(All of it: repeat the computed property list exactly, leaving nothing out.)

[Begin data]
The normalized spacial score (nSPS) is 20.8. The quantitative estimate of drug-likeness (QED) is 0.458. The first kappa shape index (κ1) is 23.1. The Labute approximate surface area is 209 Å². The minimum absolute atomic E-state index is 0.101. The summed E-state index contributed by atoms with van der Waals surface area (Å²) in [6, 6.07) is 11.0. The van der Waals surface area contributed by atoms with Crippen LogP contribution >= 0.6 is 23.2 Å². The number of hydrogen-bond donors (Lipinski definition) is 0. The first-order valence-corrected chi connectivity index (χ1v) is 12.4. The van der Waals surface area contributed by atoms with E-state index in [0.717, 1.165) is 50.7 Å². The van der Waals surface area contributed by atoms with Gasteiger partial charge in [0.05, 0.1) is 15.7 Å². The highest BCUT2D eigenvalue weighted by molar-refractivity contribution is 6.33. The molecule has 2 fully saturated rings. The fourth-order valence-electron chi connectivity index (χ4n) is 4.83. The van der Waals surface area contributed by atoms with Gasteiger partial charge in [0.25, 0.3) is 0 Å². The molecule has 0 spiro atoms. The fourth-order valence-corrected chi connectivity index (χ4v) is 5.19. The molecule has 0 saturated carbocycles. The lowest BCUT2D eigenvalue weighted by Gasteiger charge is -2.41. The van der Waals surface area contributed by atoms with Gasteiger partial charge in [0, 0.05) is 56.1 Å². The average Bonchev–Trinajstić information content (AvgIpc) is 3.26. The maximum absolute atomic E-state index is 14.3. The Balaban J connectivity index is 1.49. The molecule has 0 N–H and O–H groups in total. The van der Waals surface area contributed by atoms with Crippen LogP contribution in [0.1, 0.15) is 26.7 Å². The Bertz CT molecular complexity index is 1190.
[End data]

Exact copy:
The normalized spacial score (nSPS) is 20.8. The quantitative estimate of drug-likeness (QED) is 0.458. The first kappa shape index (κ1) is 23.1. The Labute approximate surface area is 209 Å². The minimum absolute atomic E-state index is 0.101. The summed E-state index contributed by atoms with van der Waals surface area (Å²) in [6, 6.07) is 11.0. The van der Waals surface area contributed by atoms with Crippen LogP contribution >= 0.6 is 23.2 Å². The number of hydrogen-bond donors (Lipinski definition) is 0. The first-order valence-corrected chi connectivity index (χ1v) is 12.4. The van der Waals surface area contributed by atoms with E-state index in [0.717, 1.165) is 50.7 Å². The van der Waals surface area contributed by atoms with Gasteiger partial charge in [0.05, 0.1) is 15.7 Å². The highest BCUT2D eigenvalue weighted by molar-refractivity contribution is 6.33. The molecule has 2 fully saturated rings. The fourth-order valence-electron chi connectivity index (χ4n) is 4.83. The van der Waals surface area contributed by atoms with Gasteiger partial charge in [0.25, 0.3) is 0 Å². The molecule has 0 spiro atoms. The fourth-order valence-corrected chi connectivity index (χ4v) is 5.19. The molecule has 0 saturated carbocycles. The lowest BCUT2D eigenvalue weighted by Gasteiger charge is -2.41. The van der Waals surface area contributed by atoms with Gasteiger partial charge in [0, 0.05) is 56.1 Å². The average Bonchev–Trinajstić information content (AvgIpc) is 3.26. The maximum absolute atomic E-state index is 14.3. The Balaban J connectivity index is 1.49. The molecule has 0 N–H and O–H groups in total. The van der Waals surface area contributed by atoms with Crippen LogP contribution in [0.1, 0.15) is 26.7 Å². The Bertz CT molecular complexity index is 1190.